As the Astros sought to pare their 40-man roster down last week, we saw the club swing a small deal with the Reds to clear a spot, exchanging longtime farmhand Cionel Perez, a lefthanded pitcher, for low minors catcher Luke Berryhill.
Perez had at times been a top prospect in the Houston organization, peaking in top 100 lists at one point, but was derailed by numerous injuries and wasn’t able to recapture his best stuff. At his best, Perez has shown significant velocity from the left side with as many as three quality offspeed pitches, headlined by his slider. There were questions about his ability to hold up as a starter given his relatively slight build, but most projected him as a dynamic, mult-inning relief weapon.
The Astros waited through multiple injury-mired campaigns hoping that they could salvage what was left on Perez’s deal and eke out some short relief contributions, but even in a 2020 campaign which saw Astros hurlers dropping like flies, he was unable to entrench himself in a big league role, which ultimately rendered him expendable when new acquisitions created a roster crunch.
Perez will head to Cincinnati, which has been collecting high-upside arms on the trade market all offseason, likely at least in part because of the influence of Kyle Boddy in their front office, which will make for an interesting storyline. Driveline training methods popularized by Boddy are best known for helping pitchers discover new velocity and improve the shape on their stuff, but it appears the team is also interested in arms who have been held back by injury, like Perez.
In return, the Astros received catcher Luke Berryhill, a former South Carolina gamecock who was selected in the 13th round of the 2019 draft. A big bodied backstop, Berryhill has a stocky 6’1”, 227 lbs. build that is typical of the catcher position, and has a fairly solid defensive reputation. Most of the value in his profile comes from the ability to hold things down behind the plate, but he does have another tool at his disposal in the form of some significant raw power. What has prevented him from prospect notoriety, however, is his herky-jerky swing, which has significant length and prevents ideal plate coverage.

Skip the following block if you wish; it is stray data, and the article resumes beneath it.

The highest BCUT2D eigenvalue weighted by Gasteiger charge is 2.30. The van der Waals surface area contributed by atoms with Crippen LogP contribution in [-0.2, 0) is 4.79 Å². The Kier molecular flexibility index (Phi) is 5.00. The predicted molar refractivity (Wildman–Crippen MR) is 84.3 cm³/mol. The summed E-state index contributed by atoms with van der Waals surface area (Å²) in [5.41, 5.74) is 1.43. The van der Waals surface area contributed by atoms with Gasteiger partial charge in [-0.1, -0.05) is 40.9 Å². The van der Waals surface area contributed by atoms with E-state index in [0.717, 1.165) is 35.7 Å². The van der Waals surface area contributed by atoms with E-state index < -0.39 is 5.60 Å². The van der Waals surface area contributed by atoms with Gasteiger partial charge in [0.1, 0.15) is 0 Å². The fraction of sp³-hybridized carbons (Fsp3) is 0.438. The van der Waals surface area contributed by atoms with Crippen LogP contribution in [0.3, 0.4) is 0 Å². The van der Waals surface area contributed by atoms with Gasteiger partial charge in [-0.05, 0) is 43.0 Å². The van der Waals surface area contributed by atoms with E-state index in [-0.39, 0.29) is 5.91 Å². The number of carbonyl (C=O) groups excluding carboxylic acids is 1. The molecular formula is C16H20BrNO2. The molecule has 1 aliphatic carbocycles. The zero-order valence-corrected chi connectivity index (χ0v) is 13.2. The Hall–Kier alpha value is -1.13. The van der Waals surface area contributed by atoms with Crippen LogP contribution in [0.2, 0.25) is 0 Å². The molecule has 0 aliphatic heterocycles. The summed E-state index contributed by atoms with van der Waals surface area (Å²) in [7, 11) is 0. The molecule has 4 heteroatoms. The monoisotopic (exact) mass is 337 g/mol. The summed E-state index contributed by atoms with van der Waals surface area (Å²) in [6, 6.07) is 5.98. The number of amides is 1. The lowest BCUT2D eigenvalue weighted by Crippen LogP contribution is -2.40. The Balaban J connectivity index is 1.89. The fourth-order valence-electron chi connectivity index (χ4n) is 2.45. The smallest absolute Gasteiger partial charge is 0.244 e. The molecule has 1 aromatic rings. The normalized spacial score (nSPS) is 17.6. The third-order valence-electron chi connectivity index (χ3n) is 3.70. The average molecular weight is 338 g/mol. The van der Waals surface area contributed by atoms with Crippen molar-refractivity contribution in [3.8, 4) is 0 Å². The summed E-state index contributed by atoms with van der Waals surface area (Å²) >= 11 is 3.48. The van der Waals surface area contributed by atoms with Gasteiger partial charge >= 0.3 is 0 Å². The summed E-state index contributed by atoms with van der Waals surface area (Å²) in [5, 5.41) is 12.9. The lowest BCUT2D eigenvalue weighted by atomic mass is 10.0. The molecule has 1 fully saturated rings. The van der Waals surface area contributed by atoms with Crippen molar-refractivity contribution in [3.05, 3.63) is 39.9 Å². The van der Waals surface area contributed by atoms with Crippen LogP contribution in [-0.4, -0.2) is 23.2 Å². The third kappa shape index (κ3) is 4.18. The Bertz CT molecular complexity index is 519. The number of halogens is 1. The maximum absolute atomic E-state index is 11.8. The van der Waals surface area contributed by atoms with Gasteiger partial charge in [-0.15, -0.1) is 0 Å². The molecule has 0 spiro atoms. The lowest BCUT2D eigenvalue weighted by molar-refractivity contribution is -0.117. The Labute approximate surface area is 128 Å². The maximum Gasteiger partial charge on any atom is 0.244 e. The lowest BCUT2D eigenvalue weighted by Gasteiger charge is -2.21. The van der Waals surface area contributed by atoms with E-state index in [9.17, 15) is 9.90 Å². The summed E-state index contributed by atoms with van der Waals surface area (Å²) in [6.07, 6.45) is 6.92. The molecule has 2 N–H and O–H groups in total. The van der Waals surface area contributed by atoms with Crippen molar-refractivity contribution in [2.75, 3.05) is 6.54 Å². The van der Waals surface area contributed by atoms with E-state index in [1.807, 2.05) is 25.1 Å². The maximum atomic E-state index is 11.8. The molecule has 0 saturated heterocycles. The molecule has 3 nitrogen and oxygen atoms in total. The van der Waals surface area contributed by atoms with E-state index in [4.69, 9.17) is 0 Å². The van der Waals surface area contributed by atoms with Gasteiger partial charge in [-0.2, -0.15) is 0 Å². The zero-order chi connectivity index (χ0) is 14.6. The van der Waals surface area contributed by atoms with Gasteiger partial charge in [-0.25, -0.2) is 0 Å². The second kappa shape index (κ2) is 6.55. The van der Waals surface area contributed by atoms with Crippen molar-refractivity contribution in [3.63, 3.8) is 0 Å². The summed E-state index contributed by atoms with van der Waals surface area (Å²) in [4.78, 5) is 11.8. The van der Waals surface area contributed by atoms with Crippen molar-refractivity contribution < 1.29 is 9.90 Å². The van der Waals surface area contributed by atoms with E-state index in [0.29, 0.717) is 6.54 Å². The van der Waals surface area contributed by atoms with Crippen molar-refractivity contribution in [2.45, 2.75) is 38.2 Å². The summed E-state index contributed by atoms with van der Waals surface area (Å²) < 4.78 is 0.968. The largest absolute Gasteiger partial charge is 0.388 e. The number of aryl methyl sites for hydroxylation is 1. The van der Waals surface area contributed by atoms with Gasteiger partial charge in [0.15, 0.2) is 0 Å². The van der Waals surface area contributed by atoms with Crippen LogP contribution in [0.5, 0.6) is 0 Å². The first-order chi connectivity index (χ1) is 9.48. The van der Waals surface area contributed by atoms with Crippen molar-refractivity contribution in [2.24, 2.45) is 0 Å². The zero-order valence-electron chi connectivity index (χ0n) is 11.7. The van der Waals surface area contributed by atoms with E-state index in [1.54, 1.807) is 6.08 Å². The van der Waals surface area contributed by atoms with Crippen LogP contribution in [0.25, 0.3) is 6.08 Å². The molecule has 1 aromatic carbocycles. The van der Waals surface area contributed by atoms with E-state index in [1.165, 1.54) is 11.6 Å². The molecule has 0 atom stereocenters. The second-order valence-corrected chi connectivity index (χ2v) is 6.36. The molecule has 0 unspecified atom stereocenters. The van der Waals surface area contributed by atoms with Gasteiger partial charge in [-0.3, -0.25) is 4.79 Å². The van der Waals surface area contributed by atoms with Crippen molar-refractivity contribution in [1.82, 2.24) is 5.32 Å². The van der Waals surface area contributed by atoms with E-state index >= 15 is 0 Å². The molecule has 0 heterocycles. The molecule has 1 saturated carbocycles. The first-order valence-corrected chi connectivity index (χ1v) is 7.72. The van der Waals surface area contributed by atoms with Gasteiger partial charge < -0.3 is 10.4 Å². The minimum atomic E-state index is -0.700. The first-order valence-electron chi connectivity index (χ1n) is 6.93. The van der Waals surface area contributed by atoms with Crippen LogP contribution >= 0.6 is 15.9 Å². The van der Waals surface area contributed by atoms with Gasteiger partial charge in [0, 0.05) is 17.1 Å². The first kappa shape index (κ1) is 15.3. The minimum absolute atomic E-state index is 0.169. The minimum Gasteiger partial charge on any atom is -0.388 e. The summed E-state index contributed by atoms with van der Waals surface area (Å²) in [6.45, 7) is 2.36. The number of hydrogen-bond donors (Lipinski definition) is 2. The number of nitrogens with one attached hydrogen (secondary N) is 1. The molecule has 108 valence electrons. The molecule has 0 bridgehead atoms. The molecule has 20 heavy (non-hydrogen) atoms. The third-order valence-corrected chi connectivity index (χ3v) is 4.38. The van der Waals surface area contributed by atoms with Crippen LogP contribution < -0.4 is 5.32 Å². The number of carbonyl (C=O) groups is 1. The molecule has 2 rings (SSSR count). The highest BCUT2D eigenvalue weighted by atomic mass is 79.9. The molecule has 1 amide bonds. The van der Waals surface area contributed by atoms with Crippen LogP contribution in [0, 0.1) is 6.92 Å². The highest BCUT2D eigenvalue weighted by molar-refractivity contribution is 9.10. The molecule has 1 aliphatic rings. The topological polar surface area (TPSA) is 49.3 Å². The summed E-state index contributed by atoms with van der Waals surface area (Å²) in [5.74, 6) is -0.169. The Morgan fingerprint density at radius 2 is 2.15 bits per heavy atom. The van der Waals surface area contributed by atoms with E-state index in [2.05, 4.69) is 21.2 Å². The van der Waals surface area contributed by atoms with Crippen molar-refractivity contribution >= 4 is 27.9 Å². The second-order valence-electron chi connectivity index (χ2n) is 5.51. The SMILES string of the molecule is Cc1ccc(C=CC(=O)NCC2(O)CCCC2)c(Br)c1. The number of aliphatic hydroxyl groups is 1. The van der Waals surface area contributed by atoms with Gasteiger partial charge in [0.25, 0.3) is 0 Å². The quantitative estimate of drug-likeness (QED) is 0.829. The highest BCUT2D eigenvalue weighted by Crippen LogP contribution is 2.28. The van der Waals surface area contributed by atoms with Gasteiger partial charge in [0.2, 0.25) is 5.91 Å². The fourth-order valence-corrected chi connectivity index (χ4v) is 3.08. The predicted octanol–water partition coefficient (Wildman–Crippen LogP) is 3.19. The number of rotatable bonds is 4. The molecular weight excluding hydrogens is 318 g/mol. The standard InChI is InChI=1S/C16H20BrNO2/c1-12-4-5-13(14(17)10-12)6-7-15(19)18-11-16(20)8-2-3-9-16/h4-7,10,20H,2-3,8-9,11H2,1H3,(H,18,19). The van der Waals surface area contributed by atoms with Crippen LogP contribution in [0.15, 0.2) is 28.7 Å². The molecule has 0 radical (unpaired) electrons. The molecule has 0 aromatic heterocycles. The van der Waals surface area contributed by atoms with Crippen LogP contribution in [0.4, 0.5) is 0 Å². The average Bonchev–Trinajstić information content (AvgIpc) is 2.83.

Overall, Berryhill’s profile is that of an upper-minors or emergency catcher, in a similar vein to ex-Astro Chuckie Robinson, who had a similar reputation for solid defense and some power, but had a swing that was incompatible with hitting for consistent contact in the pro game. There’s likely not a starting role for Berryhill to open the 2020 season, as Low-A and High-A project to be manned by higher rated prospects Nate Perry and Korey Lee, so he’s likely to slide into a backup role early on. It’s possible that the Astros will try to tinker with his swing in an effort to build up his hit tool, but wholesale changes would likely be required.
All in all, this was a low leverage deal which will likely have little effect on the Astros long term trajectory. There’s a chance they could come to regret losing the talented Perez, but their 40-man situation necessitated them giving up a player with some level of big league projection, and the other potential names had greater odds of helping the team in 2021.